The 9/50 title refers to the fact nine of the nation’s 50 states will be represented: Alabama, Arkansas, Georgia, Florida, Louisiana, Mississippi, North Carolina, South Carolina and Tennessee. The summit concept will afford arts professionals and audiences a chance to meet and mingle with colleagues in the arts and print and online publications and pursue curatorial and collaborative ventures and unique art-oriented initiatives.
Some 20 presenters will host special happenings over the weekend. A welcome to presenters and center members at the Patron Artist level June 19 at Hotel Indigo in Midtown will kick off the series. A ticketed public opening night June 20 in the center’s courtyard will feature food and beverages, a performance by emcee duo Tiger Moon and an introduction of participating artists and organizations.
June 21 from 11 a.m. to 5 p.m., events will be free to the public with coffee and beverage bars and food trucks on site. That night will feature the keynote address by Barry Blinderman, director of University Galleries at Illinois State University’s College of Fine Arts. He will talk about the challenges and pleasures of presenting exhibitions and projects in off-center locales.
June 22, public hours are from noon to 5 p.m. A public panel discussion, titled “Does Regionalism Exist?” at 2 p.m. in the center’s lecture hall will be about how location impacts the way artists, curators, publications and institutions consider their community perspectives and histories.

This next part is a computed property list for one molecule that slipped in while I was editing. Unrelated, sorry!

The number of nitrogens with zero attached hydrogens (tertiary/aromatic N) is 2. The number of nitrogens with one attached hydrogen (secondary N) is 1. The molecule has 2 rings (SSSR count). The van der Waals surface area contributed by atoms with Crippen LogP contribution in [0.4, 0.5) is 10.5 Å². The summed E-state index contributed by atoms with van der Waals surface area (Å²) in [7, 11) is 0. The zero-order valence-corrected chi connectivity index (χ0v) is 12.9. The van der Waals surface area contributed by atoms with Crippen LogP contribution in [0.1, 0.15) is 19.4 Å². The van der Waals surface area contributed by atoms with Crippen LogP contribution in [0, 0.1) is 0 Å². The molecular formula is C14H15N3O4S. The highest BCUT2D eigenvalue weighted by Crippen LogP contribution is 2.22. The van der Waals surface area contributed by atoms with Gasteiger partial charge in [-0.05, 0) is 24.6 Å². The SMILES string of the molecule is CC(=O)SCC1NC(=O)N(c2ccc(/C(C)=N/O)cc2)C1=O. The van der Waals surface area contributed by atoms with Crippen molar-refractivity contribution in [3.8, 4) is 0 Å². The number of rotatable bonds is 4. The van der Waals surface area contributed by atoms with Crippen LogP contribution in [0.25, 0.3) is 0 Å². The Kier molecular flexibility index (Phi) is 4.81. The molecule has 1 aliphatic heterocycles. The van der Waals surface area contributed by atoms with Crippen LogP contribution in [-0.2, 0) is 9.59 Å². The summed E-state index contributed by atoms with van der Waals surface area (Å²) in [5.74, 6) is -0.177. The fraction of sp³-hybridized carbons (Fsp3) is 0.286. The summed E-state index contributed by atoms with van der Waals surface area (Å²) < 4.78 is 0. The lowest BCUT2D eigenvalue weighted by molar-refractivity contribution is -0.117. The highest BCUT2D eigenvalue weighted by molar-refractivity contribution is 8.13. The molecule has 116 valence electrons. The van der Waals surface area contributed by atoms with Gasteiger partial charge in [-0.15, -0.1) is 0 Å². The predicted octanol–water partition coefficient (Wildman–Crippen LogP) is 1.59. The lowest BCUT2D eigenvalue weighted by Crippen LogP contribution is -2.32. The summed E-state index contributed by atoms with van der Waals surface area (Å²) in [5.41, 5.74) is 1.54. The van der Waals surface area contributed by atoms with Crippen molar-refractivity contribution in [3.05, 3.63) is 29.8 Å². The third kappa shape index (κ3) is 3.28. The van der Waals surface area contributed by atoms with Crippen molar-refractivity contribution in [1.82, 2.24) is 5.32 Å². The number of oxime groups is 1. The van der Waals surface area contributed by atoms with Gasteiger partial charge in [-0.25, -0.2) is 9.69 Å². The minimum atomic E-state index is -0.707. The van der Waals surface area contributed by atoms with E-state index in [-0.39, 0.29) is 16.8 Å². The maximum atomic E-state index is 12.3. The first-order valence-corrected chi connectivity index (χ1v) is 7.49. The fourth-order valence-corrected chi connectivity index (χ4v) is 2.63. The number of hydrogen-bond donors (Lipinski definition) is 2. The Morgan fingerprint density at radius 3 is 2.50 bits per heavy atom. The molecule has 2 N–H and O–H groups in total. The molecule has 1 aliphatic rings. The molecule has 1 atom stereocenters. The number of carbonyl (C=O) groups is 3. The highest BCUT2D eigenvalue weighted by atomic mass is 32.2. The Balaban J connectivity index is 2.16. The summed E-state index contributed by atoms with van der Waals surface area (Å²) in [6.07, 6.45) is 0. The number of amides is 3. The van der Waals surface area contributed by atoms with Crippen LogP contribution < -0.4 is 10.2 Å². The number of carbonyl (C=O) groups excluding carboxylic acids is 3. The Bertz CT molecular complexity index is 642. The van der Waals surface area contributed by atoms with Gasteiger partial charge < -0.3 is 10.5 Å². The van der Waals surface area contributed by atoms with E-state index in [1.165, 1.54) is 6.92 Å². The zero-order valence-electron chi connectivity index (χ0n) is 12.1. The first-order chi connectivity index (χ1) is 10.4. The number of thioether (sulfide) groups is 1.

Funding for the presentations is provided in part by the nonprofit Andy Warhol Foundation for the Visual Arts.
Information and tickets: (404) 688-1970, ext. 216 or www.thecontemporary.org/9-50-summit/
o o o
Two metro Atlanta bridge clubs are joining a nationwide effort to raise money for Alzheimer’s disease research June 21, the longest day of the year.
Titled The Longest Day, the partnership was inaugurated in 2013 by the American Contract Bridge League, which formed 160 teams and raised $500,000 for support of the Alzheimer’s Association’s care and research efforts.
The 2014 marathon-style Atlanta games will be held at the Duplicate Bridge Center on Peachtree Industrial Boulevard in DeKalb County and the Bridge Club of Atlanta on Roswell Road in Sandy Springs. All proceeds will go to Alzheimer’s Association programs.
Many national and local bridge aficionados have been significantly affected by the disease and initiated the league’s bridge benefit on the summer solstice — which has 16 hours of daylight. Players honor friends and loved ones who have been stricken with Alzheimer’s and also keep their own mental skills sharp.
A challenging and rewarding card game, bridge attracts players of all ages and walks of life. Founded in 1937, the league is the largest bridge organization in the world and each year sanctions 1,100 sectional and regional tournaments representing every state plus Canada.